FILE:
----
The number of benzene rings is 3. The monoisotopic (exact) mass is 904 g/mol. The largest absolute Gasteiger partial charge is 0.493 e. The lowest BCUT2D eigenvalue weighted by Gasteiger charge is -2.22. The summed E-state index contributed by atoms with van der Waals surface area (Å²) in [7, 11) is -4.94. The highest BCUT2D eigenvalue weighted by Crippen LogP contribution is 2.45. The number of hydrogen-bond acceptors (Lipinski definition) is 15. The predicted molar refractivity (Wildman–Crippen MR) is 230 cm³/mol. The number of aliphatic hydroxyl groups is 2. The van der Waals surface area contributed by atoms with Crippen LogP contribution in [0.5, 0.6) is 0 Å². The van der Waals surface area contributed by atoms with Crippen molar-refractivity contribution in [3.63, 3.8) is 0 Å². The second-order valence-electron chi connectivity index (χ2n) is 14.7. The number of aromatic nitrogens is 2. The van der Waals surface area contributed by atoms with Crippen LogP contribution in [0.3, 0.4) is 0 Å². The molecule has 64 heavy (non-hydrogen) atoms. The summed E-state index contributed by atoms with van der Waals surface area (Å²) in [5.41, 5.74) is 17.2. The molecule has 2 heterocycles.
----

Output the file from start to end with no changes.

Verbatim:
The number of benzene rings is 3. The monoisotopic (exact) mass is 904 g/mol. The largest absolute Gasteiger partial charge is 0.493 e. The lowest BCUT2D eigenvalue weighted by Gasteiger charge is -2.22. The summed E-state index contributed by atoms with van der Waals surface area (Å²) in [7, 11) is -4.94. The highest BCUT2D eigenvalue weighted by Crippen LogP contribution is 2.45. The number of hydrogen-bond acceptors (Lipinski definition) is 15. The predicted molar refractivity (Wildman–Crippen MR) is 230 cm³/mol. The number of aliphatic hydroxyl groups is 2. The van der Waals surface area contributed by atoms with Crippen LogP contribution in [0.5, 0.6) is 0 Å². The van der Waals surface area contributed by atoms with Crippen molar-refractivity contribution in [3.63, 3.8) is 0 Å². The second-order valence-electron chi connectivity index (χ2n) is 14.7. The number of aromatic nitrogens is 2. The van der Waals surface area contributed by atoms with Crippen LogP contribution in [0.3, 0.4) is 0 Å². The molecule has 64 heavy (non-hydrogen) atoms. The summed E-state index contributed by atoms with van der Waals surface area (Å²) in [5.41, 5.74) is 17.2. The molecule has 2 heterocycles.